The Christmas scam plays to my strong suit, namely intolerance of nonsense. Let's face it, no one knows when Jesus was born, and anyway it would seem, from the way modern Christians observe the holiday, that it has far less to do with Jesus than with Santa and (as with all big events in this country) with money.

So, when the War of Christmas was declared unilaterally by crackpots, I with grim pleasure volunteered myself to the Santa sniper squads. Christmas has become an obvious racket meant to goose Western economies, shove unhappy families together, and force into the general consciousness the image of Jesus, who in our depraved era is no longer the revolutionary bringer of the New Law of Love, but an avatar of reactionary politics. And, by that reading, what a perfect guise in which to bring him to view -- in his infancy, before he could manage any inflammatory talk of exalting the humble!

But while in public I have always blown the raspberry, in truth I have always been a closet Christmas fan. Privately, every season, I have watched It's a Wonderful Life crying like a child, and the Alastair Sim A Christmas Carol blubbering like an infant. ("Forgive me, Fan! Forgive me!") I even take a moment each December 24th to contemplate the meaning of that invented nativity scene: the despised and outcast family that nonetheless brought forth a child who became a Prince of Peace and the Light of the World. Though the wonder Christmas brought me as a child has long since been burnt to cinders, I have yet guarded a tiny flame preserved from its holocaust. But I would not expose it to public view, lest the fart-winds of our discourse blow it out.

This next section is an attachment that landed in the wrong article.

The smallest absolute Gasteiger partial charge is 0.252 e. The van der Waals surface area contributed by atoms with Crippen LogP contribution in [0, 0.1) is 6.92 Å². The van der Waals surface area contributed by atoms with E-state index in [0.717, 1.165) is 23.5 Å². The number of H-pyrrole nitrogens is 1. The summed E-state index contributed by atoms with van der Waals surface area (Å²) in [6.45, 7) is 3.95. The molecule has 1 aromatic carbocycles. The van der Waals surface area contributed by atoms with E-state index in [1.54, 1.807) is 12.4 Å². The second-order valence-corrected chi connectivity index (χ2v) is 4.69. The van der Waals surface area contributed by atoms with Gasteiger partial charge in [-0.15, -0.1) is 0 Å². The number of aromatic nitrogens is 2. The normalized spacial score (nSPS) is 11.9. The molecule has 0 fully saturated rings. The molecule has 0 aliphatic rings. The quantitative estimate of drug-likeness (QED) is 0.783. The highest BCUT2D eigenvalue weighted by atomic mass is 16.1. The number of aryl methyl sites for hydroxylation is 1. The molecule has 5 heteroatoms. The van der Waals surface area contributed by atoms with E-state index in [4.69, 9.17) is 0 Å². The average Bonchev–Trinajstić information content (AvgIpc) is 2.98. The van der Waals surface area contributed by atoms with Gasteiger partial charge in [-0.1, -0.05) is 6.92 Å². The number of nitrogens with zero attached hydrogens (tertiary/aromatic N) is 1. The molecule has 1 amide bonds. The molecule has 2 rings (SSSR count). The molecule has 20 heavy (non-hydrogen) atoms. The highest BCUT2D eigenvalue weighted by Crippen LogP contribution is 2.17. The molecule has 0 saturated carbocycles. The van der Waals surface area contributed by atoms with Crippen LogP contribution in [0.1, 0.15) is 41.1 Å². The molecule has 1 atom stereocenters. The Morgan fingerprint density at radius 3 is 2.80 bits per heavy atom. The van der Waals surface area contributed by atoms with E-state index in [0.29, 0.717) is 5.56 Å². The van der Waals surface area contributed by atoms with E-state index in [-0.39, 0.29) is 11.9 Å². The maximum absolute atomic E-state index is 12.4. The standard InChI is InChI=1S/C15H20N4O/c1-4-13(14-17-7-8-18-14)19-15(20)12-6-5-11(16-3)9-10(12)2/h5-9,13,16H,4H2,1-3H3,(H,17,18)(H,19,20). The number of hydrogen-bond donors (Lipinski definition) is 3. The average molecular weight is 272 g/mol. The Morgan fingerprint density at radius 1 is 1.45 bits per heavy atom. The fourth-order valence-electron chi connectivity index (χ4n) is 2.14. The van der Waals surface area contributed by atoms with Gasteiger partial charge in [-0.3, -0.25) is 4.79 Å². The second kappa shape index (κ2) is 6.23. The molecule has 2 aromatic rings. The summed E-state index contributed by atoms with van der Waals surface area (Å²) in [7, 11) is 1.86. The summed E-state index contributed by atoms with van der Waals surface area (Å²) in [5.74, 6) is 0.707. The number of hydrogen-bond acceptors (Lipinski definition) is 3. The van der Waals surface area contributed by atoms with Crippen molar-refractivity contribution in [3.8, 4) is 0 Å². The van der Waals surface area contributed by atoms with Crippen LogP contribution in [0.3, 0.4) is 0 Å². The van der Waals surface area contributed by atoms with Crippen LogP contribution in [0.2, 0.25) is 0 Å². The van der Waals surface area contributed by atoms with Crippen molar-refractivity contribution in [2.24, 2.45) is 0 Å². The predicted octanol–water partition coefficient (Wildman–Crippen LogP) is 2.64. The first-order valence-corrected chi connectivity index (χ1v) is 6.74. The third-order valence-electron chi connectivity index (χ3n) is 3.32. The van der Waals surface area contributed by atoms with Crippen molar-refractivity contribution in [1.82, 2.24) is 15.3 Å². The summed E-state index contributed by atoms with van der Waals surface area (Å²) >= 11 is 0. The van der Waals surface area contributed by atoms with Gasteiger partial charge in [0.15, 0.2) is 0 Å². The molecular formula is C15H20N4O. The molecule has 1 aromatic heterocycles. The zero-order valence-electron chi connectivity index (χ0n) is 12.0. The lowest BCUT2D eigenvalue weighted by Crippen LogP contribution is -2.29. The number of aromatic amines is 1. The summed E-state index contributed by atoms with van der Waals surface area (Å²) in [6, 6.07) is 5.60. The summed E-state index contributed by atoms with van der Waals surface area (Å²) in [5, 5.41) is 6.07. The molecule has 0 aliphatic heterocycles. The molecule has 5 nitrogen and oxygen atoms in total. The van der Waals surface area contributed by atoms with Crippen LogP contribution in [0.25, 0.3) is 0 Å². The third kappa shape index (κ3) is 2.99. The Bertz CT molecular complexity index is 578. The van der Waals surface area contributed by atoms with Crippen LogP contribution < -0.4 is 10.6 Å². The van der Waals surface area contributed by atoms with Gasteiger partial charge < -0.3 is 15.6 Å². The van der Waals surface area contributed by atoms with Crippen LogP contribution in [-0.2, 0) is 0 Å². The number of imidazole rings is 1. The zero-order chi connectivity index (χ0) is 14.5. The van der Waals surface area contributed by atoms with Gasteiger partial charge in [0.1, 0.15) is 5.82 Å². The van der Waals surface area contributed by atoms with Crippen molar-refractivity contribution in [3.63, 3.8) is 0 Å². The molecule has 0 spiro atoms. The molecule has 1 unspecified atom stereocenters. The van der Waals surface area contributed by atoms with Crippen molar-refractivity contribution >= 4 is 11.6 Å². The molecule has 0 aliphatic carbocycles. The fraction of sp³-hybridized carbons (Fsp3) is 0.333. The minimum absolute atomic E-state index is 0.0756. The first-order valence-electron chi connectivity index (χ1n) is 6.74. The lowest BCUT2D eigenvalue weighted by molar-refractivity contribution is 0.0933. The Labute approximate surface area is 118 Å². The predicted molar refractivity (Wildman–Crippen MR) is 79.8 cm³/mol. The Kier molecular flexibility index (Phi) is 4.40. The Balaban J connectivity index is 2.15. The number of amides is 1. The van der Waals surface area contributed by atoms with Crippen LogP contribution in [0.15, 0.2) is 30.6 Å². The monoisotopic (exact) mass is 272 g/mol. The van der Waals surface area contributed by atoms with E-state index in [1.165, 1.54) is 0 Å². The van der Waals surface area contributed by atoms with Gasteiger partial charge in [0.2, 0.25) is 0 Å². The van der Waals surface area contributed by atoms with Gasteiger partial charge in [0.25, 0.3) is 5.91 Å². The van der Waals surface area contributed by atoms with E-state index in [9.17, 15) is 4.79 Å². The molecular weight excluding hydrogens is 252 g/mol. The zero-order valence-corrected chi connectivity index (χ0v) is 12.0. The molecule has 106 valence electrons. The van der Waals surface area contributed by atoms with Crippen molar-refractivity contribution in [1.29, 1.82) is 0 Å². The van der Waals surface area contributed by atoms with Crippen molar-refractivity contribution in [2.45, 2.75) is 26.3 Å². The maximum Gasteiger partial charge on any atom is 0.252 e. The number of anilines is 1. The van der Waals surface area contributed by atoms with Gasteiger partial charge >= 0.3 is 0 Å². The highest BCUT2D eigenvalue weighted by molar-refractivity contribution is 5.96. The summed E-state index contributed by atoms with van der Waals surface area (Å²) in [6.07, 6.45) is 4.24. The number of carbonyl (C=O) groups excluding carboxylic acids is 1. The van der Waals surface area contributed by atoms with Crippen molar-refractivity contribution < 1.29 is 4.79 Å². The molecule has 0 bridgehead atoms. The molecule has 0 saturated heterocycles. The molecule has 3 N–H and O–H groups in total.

This year, I can't say why, when the Christmas season came upon us (was that Thanksgiving? Or Halloween?), I found myself less grouchy about it. The inflatable snowmen and snowflake arches that graced Greenpoint were less noxious to me than they had been. To even the aggressive, obnoxious commercials ("Happy Honda Days!") I had no objection. It may be that, in the course of maintaining this site, I have witnessed so much stupidity, venality, and crassness that the Christmas variant seems too innocuous to guard against. Or it may be a kind of fatigue. Or it may have been something else. Human hearts, even one's own, are a mystery. In any event, I hunched my shoulders less against the pine-scented incursion.

I started shopping early for presents, which allowed me to space out some of my spending on them, and also allowed me to put more thought into my purchases. This is really new; I usually follow my traditional barroom romantic behavior, and get busy at last call to sort through leavings. But now I threw myself into the fray, and got more enjoyment than anxiety from it. I experienced some wonderful commercial-Christmas moments, too, like the skinny back guy in a Santa suit outside Island Cellular in downtown Brooklyn, singing into a karaoke machine to a Caribbean steel-drum soundtrack, "We wish you a Merry Christmas/We wish you a Merry Christmas/We wish you a Merry Christmas/Come get your free phone!" Or the Macy's saleslady who, upon hearing that I didn't know it was a coupon day (I don't really know how to shop), took a coupon she had lying by the register, swiped me a discount, and flashed me a beautiful smile.

Though I hated, as always, the force-feeding of carols via public address speakers, I let myself remember the pleasure those songs gave me as a boy. I even allowed a tiny, metal tree to grace my bedside bureau, hung with little red globes. And do you know? This Christmas is not such a bad thing.